WASHINGTON — John G. Roberts pairs a youthful demeanor with a sharp, seasoned legal mind that has impressed Ivy League professors, government lawyers and U.S. presidents.

Befitting his age of 50 and limited time on the appellate court, the book on his judicial decisions remains a work in progress.

President Bush on Tuesday tapped Roberts to become the nation's 109th Supreme Court justice, introducing the Harvard honors graduate, former clerk to William Rehnquist and successful Washington attorney to the nation in prime time.

"He has argued 39 cases before the Supreme Court and earned a reputation as one of the best legal minds of his generation," said the president as Roberts stood at his side, broad shoulders hinting at his days as captain of his high school football team.

Roberts, often cited by friends for his self-deprecating wit, recalled his appearances before the high court.

"I always got a lump in my throat whenever I walked up those marble steps to argue a case before the court, and I don't think it was just from the nerves," he said.

There were wins — and losses, including one rout.

"One case he lost 9-0 and he had to call up his client, which is never a fun thing to do," recounted Richard Lazarus, a Georgetown University law professor who has known Roberts for nearly three decades and roomed with him in Washington. "His client was just incredulous, beside himself. 'How could we have lost 9-0?' John finally just quipped back, 'Because there are only nine justices.'

"That's very typical. Fast and funny and sometimes self-deprecating," Lazarus said.

Roberts was born in Buffalo, N.Y., and grew up in Indiana when his family moved after second grade. He worked in the steel mills to pay for Harvard, where he majored in history and graduated summa cum laude.

William P. LaPiana, now a professor at New York Law School, recalled Roberts' joking about the effect of a top grade he received in a course on American intellectual history.

"I remember him walking into the room and saying, 'Gee, maybe I can get my head through the door,"' LaPiana said.

A prelaw adviser to Roberts at Harvard, LaPiana said, "Post-adolescents who are really bright sometimes get carried away with themselves, and he certainly never did."

Roberts excelled at Harvard Law School, a magna cum laude graduate in the class of 1979. He embarked on a Washington attorney's career with a clear upward trajectory — clerking for an appeals court justice, then Rehnquist, joining the Reagan Justice Department.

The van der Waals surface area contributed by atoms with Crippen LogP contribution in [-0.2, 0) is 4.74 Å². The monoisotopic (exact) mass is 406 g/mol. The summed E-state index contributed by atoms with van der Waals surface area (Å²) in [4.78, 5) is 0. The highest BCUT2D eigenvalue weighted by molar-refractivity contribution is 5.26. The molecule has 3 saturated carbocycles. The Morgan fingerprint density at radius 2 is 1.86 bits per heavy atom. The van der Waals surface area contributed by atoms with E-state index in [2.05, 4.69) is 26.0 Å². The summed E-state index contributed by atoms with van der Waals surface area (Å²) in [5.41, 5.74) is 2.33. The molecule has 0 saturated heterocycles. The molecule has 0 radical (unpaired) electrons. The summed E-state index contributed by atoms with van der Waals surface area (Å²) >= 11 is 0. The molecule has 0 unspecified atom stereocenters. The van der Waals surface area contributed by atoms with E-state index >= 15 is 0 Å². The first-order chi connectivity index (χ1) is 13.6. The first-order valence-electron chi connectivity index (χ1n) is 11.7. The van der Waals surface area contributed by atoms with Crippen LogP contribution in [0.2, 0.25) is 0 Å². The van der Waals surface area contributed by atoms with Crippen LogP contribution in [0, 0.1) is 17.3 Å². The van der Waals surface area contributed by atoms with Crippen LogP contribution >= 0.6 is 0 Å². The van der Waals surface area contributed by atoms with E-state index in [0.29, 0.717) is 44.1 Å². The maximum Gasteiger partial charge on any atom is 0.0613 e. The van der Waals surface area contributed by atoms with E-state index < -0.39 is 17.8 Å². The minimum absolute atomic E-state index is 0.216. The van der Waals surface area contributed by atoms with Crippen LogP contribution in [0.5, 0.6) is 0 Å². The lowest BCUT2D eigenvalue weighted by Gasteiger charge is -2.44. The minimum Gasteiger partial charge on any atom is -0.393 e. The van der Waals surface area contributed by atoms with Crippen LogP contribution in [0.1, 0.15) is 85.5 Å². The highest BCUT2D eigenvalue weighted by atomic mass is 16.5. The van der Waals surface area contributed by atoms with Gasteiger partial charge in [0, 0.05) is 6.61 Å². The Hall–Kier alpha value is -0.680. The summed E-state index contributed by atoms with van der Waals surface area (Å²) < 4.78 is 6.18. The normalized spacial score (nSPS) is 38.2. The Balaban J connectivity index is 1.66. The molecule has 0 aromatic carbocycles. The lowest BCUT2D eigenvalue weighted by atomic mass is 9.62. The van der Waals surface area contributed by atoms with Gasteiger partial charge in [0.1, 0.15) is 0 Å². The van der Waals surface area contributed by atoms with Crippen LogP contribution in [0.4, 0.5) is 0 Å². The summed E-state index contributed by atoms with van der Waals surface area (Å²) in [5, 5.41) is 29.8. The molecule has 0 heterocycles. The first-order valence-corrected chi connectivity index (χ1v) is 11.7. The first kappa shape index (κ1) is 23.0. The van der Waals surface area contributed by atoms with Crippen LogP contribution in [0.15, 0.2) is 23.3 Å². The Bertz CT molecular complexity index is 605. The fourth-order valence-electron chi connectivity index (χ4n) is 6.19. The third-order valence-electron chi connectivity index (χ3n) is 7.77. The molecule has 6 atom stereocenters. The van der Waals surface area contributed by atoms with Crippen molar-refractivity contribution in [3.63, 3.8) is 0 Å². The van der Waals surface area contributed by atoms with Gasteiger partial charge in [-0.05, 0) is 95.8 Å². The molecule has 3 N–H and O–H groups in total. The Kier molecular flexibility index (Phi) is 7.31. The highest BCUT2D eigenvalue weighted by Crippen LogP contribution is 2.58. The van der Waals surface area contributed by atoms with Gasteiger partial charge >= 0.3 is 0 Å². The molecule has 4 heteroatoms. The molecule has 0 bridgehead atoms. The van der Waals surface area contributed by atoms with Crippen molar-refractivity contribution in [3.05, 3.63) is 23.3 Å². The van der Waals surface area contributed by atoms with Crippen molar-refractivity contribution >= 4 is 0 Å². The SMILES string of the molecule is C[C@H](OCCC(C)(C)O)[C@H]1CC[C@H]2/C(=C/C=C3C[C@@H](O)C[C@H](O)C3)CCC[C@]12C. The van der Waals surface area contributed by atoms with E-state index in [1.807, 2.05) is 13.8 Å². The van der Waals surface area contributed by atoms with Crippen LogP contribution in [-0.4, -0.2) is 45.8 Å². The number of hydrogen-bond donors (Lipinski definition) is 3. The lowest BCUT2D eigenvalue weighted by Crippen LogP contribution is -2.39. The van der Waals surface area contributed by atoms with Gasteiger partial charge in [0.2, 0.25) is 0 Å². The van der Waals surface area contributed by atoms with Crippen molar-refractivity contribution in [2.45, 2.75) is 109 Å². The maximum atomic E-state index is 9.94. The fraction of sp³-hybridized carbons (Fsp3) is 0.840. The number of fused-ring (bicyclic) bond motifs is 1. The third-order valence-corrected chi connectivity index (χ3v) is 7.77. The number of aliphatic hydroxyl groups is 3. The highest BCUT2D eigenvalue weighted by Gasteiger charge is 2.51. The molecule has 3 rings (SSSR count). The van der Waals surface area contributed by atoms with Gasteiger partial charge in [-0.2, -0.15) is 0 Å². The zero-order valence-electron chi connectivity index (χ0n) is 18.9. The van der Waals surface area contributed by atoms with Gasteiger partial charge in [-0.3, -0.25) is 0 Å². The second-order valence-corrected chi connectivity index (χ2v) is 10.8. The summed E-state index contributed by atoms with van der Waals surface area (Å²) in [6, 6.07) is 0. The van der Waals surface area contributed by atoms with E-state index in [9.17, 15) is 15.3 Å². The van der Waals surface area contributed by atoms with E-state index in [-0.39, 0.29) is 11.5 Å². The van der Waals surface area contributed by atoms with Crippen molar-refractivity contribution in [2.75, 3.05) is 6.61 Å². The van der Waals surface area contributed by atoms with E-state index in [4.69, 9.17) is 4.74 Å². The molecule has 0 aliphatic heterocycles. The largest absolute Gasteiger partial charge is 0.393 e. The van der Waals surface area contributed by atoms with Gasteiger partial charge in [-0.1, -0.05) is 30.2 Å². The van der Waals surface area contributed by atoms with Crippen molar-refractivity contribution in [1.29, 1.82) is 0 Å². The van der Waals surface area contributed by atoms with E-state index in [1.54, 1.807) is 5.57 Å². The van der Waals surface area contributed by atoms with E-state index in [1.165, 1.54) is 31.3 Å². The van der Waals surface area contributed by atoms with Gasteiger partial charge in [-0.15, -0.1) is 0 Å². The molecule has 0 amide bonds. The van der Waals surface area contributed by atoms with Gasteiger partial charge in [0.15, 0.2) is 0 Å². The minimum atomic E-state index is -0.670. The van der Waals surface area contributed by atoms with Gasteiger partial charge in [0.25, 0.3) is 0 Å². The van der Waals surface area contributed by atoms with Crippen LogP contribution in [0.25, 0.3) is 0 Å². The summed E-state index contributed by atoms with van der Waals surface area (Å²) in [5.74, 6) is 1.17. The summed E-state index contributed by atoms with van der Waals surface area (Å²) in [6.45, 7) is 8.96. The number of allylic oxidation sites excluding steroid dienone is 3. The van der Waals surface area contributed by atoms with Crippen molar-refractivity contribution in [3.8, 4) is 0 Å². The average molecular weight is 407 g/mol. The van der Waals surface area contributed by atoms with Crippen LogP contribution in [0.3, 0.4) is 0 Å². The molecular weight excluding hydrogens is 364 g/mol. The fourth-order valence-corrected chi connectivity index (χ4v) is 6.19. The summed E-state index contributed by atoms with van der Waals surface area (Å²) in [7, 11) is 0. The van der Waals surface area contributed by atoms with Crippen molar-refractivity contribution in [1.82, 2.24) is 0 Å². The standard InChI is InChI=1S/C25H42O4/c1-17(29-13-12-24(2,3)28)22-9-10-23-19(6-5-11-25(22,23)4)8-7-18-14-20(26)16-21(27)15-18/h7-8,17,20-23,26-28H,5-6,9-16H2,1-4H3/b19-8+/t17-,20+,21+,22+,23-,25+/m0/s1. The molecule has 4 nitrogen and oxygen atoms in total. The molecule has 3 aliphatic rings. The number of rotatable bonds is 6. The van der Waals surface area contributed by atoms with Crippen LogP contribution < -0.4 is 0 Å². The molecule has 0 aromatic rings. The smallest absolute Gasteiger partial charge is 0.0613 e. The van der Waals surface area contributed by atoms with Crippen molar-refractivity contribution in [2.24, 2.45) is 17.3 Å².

A change in administrations led to a lucrative private practice at the venerable Hogan & Hartson LLP. Roberts earned a salary of $1,044,399 from the firm before resigning as a partner in May 2003, according to a financial disclosure report he filed this year.

Roberts reported a long list of stock holdings, including investments in drug companies and tech firms. He also reported a one-eighth interest in a cottage in Knocklong, Limerick, Ireland, which he valued at $15,000 or less.

He reported that his wife drew a salary from Pillsbury Winthrop Shaw Pittman, but he didn't disclose the amount. Jane Sullivan Roberts, a graduate of Georgetown University Law Center, is a partner in the firm specializing in transactions involving technology.

The couple have two adopted children, Jack and Josie, both under 6. Jack Roberts, in short pants and saddle shoes, took advantage of the White House stage Tuesday night, dancing during the president's announcement.

Roberts is a relatively young nominee for the Supreme Court, where eight of the nine justices are over 65.

"He is not only absolutely brilliant, but he has good common sense and good sense about people. I do not think the Democrats will be able to touch him," said Patrick J. Schiltz, a professor at the University of St. Thomas School of Law and a friend of Roberts. "He is incredibly charming, he has movie-star looks. ... He has been an Eagle Scout in his personal life."

Still, getting to the federal bench took some time.

The first President Bush selected Roberts for the federal court of appeals, but he never was given a hearing by the Democratic-controlled Senate. The current President Bush tapped him for a second time in 2001, but that nomination died, too.

Bush nominated him again in January 2003 and the Senate ultimately confirmed him in 2003 on a voice vote without serious opposition.

Roberts' nomination to the appellate bench attracted support from both ends of the ideological spectrum. Some 146 members of the D.C. Bar, including officials from the Clinton administration, signed a letter urging his confirmation.

The letter stated: "He is one of the very best and most highly respected appellate lawyers in the nation, with a deserved reputation as a brilliant writer and oral advocate. He is also a wonderful professional colleague both because of his enormous skills and because of his unquestioned integrity and fair-mindedness.

Roberts is well-known in Washington circles and a favorite of the conservative lawyers of the Federalist Society. He tries to avoid labeling his judicial approach, however, saying at his confirmation hearing, "I don't necessarily think that it's the best approach to have an all-encompassing philosophy."